I would like to say that I love Lolita just for the beauty of the language, but it’s not true. I love the book for its boldness.
Lolita in posterity He also draws attention for his audacity and intellectual honesty. Leaving aside the clichés, the book sets out to explore the deepest keys of the novel, appealing to the opinion of a representative group of the most original recent voices of criticism and American literary creation. The edition reminds us that a skilled reader like Dorothy Parker used to say that the novel had as many fans as it did. The writer Roxane Gay shares with many of the collaborators of the volume the idea that it is impossible to draw clearly the limits that separate the hate from the love that such a book inspires. It is more disturbing for him to acknowledge than to affirm that Lolita is a masterpiece implies becoming an accomplice of the monstrosities perpetrated by its protagonist.
Lolita, We read in another article, it is a diabolical book because the skill with which it represents the evil that prevails in the world manages to pervert the most innocent reader. Journalist Kate Russell recalls her role on a website created by teenagers fascinated by the book who corresponded with men the protagonist’s age, including inmates convicted of murder. For Susan Choi, what is unsettling about the novel is that it is impossible not to succumb to its insidious beauty. For Kira von Eichel the danger is that it penetrates the head and guts of the readers, trapping them next to the predator. According to Lila Azam Zanganeh, no book better illustrates the idea that human desire has no limits. Refusing to feel guilty or ashamed, Morgan Jerkins argues: “I would like to say that I love Lolita just for the beauty of the language, but it’s not true. I love the book for its audacity. ” According to another contributor, “The strange truth is that women, including feminists like me, can and have been infected by this book.”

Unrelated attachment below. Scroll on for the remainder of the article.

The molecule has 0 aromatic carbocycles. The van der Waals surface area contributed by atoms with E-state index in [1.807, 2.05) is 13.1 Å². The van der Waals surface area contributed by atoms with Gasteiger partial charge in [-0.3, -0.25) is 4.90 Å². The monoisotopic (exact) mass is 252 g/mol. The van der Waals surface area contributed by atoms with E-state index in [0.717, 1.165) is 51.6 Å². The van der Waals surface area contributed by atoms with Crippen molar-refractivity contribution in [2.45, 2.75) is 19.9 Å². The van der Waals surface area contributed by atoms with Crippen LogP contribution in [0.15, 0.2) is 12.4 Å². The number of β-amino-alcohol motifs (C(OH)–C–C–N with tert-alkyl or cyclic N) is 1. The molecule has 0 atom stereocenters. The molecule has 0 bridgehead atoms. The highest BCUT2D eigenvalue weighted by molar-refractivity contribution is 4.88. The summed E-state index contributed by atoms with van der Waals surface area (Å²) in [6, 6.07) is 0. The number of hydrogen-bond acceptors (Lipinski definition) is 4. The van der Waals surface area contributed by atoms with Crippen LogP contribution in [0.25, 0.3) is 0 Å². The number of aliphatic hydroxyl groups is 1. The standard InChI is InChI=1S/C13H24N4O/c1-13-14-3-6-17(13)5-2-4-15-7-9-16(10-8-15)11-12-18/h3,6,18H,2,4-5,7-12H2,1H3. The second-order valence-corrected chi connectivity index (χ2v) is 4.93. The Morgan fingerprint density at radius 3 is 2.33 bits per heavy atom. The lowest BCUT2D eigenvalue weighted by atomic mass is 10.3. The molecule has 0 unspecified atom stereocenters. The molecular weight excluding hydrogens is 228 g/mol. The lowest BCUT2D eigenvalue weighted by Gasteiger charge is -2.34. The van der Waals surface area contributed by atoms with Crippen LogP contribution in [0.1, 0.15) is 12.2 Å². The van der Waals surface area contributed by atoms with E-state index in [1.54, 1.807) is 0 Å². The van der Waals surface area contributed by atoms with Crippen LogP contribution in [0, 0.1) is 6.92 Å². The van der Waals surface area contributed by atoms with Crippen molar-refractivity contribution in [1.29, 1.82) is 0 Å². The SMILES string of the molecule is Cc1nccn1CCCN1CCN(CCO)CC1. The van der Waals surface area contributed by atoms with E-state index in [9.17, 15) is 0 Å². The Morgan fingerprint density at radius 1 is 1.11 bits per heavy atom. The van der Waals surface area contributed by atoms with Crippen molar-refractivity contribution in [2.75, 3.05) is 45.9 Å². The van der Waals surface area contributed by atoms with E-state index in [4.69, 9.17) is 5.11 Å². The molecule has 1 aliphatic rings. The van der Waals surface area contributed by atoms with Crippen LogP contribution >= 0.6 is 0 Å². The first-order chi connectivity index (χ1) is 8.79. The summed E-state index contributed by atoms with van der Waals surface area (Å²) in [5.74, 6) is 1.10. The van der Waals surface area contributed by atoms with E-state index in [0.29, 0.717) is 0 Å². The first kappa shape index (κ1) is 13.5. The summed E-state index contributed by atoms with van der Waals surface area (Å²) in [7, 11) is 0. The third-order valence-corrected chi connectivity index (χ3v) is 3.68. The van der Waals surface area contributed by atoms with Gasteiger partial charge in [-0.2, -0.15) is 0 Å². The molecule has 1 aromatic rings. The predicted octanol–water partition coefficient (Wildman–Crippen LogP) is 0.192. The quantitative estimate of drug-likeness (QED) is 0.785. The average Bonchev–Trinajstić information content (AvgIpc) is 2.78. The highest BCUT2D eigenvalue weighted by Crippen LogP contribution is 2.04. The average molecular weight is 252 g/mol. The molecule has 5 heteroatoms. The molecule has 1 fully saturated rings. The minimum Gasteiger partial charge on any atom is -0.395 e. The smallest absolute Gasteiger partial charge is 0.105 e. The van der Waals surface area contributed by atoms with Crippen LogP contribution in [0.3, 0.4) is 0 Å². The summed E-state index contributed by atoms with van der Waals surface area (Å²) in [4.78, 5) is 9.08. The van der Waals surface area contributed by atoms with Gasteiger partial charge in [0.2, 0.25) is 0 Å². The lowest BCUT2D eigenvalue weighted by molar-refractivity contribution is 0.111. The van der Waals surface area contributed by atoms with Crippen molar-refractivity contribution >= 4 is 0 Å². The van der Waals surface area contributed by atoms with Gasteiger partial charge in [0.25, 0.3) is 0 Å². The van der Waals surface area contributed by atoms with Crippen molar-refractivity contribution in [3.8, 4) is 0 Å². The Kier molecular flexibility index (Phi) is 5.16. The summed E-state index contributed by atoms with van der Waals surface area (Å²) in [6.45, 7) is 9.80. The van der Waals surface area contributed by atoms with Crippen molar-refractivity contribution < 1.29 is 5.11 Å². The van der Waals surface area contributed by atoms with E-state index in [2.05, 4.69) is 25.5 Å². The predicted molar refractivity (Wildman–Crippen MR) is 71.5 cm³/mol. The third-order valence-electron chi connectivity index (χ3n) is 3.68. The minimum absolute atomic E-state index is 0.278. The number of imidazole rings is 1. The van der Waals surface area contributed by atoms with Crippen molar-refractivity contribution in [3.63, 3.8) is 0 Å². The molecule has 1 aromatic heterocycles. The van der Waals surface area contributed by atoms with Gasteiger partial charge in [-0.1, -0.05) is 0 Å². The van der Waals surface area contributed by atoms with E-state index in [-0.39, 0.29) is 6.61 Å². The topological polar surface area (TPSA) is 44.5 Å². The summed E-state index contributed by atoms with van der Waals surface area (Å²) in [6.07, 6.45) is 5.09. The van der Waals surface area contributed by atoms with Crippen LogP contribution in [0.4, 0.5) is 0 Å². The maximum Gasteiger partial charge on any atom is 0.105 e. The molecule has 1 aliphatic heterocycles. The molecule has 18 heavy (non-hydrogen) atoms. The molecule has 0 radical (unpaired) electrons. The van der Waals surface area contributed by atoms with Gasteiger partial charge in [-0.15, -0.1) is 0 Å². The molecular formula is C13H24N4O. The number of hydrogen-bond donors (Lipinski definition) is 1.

To novelist Christina Baker Kline it sounds like a sort of instruction manual for sexual predators, but also a book that is important to read in 2021. Mary Gaitskill, one of the most powerful American storytellers of recent decades, warns of the danger of self-satisfaction moral that those who feel authorized to condemn others in the name of their own convictions incur when reading the book.
It is not among its authors, but the volume echoes the opinion of the most qualified reader it has ever had Lolita, Véra Nabokov, wife of the author, to whom the original novel is dedicated. The zero reader of Lolita he complained that critics never noticed the most terrifying paragraph in the book, in which it is said that the girl cried silently “every night, every night.” To a journalist who asked if her husband had asked her advice before publishing Lolita, Vera Nabokov replied: “When such a masterpiece sees the light of day, the only problem is finding someone who dares to publish it.”